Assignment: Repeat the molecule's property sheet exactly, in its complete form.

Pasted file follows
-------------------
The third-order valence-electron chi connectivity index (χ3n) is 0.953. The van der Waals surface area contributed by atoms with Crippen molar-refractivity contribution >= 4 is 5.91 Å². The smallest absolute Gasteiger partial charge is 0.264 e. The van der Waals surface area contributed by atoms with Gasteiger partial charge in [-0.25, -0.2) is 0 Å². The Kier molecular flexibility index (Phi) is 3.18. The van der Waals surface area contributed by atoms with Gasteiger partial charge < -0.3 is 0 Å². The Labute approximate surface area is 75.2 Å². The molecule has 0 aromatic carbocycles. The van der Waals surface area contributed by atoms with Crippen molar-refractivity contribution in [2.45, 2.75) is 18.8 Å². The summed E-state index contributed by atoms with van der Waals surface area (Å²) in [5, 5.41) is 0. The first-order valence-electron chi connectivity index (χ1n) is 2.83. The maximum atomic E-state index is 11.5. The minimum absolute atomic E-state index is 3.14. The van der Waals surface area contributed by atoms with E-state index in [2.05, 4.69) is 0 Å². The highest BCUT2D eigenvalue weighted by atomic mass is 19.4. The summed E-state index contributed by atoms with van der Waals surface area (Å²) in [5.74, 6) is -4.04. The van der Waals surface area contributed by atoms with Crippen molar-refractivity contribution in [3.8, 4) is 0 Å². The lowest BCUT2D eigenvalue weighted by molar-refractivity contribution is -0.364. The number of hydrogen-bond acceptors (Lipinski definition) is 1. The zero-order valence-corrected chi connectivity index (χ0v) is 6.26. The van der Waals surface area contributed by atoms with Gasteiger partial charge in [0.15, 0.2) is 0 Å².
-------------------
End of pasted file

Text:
The third-order valence-electron chi connectivity index (χ3n) is 0.953. The van der Waals surface area contributed by atoms with Crippen molar-refractivity contribution >= 4 is 5.91 Å². The smallest absolute Gasteiger partial charge is 0.264 e. The van der Waals surface area contributed by atoms with Gasteiger partial charge in [-0.25, -0.2) is 0 Å². The Kier molecular flexibility index (Phi) is 3.18. The van der Waals surface area contributed by atoms with Gasteiger partial charge < -0.3 is 0 Å². The Labute approximate surface area is 75.2 Å². The molecule has 0 aromatic carbocycles. The van der Waals surface area contributed by atoms with Crippen molar-refractivity contribution in [2.45, 2.75) is 18.8 Å². The summed E-state index contributed by atoms with van der Waals surface area (Å²) in [5, 5.41) is 0. The first-order valence-electron chi connectivity index (χ1n) is 2.83. The maximum atomic E-state index is 11.5. The minimum absolute atomic E-state index is 3.14. The van der Waals surface area contributed by atoms with E-state index in [2.05, 4.69) is 0 Å². The highest BCUT2D eigenvalue weighted by atomic mass is 19.4. The summed E-state index contributed by atoms with van der Waals surface area (Å²) in [5.74, 6) is -4.04. The van der Waals surface area contributed by atoms with Crippen molar-refractivity contribution in [3.8, 4) is 0 Å². The lowest BCUT2D eigenvalue weighted by molar-refractivity contribution is -0.364. The number of hydrogen-bond acceptors (Lipinski definition) is 1. The zero-order valence-corrected chi connectivity index (χ0v) is 6.26. The van der Waals surface area contributed by atoms with Gasteiger partial charge in [0.15, 0.2) is 0 Å².